I was reading over the minutes from the 119th meeting of the National Advisory Council for NIDA. As you may imagine, Dear Reader, I am more than usually interested in the doings of this particular IC.
I ran across the part where Hannah A. Valantine, M.D., MRCP, Chief Officer for Scientific Workforce Diversity, National Institutes of Health came to report on diversity issues, explicitly linked to the wake of the Ginther report.
Wow, NIDA IRP, wow. Only 1.4%...okay that's just Jean Lud Cadet, correct? I mean, you only list 28 "PIs" so how many tenure track investigators could there be?
She began her focus as the COSWD by reviewing evidence from the NIH Intramural Research Program as a Laboratory for Testing Interventions to Diversify the Biomedical Workforce evaluation. The results, as of October 2014 showed that among intramural tenure track investigators 38 % are female and 1.4% are African American, 10% are Hispanic, and 0.5% are Native American compared to approximately 61% being both males and white.
Not something that is on our radar that much out here in extramural researchistan but.... yeah. Get on that NIH ICs. I would be fascinated to see the representation numbers for the various NIH Intramural Research Programs at the various levels of lab heads and non-head so-called tenure-track investigators. I imagine this is not going to look good.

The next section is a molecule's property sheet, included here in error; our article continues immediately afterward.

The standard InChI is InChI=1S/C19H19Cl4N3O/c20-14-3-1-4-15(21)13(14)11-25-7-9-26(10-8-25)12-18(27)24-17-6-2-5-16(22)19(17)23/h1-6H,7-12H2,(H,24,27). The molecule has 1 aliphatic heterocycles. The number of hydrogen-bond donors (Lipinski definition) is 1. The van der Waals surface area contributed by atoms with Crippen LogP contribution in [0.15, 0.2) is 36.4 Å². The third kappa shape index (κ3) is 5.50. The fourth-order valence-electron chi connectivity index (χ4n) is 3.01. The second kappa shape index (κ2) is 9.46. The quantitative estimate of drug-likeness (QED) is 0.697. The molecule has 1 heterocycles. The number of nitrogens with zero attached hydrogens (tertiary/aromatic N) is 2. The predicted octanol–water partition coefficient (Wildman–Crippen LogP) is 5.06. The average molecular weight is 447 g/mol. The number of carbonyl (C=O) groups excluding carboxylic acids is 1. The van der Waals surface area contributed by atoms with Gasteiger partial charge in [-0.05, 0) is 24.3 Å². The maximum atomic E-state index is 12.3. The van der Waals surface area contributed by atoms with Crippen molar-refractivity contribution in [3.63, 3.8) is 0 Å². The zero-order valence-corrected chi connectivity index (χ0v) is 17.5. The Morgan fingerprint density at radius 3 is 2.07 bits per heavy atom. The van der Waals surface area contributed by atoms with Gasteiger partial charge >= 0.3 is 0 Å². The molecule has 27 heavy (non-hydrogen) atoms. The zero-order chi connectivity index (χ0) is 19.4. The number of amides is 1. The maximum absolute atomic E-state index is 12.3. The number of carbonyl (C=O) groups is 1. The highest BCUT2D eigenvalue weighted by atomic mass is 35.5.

There's a lot more blah de blah in the NIDA Council notes from Valantine about the NIH efforts, particularly the "pipeline" solutions that so irritate me.
But that isn't the hilarious part. The hilarious part comes after Valentine described
...in detail the strategy and essential components, such as a strategic partnership with research intensive institutions, and tracking and evaluation. Program deliverables, would include: a national network to support career transitions; evidence-based literature to eliminate/reduce barriers to key career transition points; Individual access to the network in support of career development success; organizational infrastructure to support career development and transitions; and tools and resources to catalyze and sustain career transition success.
Here was the Council response.
NIDA Council members thanked Dr. Valantine for her dedication to this issue and for implementing so many diverse and potentially transformative programs. Council members encouraged, as applicable by the research, efforts to measure success with endpoints other than “tenure”.
Oh hey, let's not create too high of a barrier for ourselves. Let's not set it at sustained tenured research careers THAT WERE THE VERY POINT OF THE GINTHER REPORT! Differential success of PIs at getting grant funding. How is this not intimately tied to the tenure success of African-American academic scientists?
Failing grade, National Advisory Council. Failboat.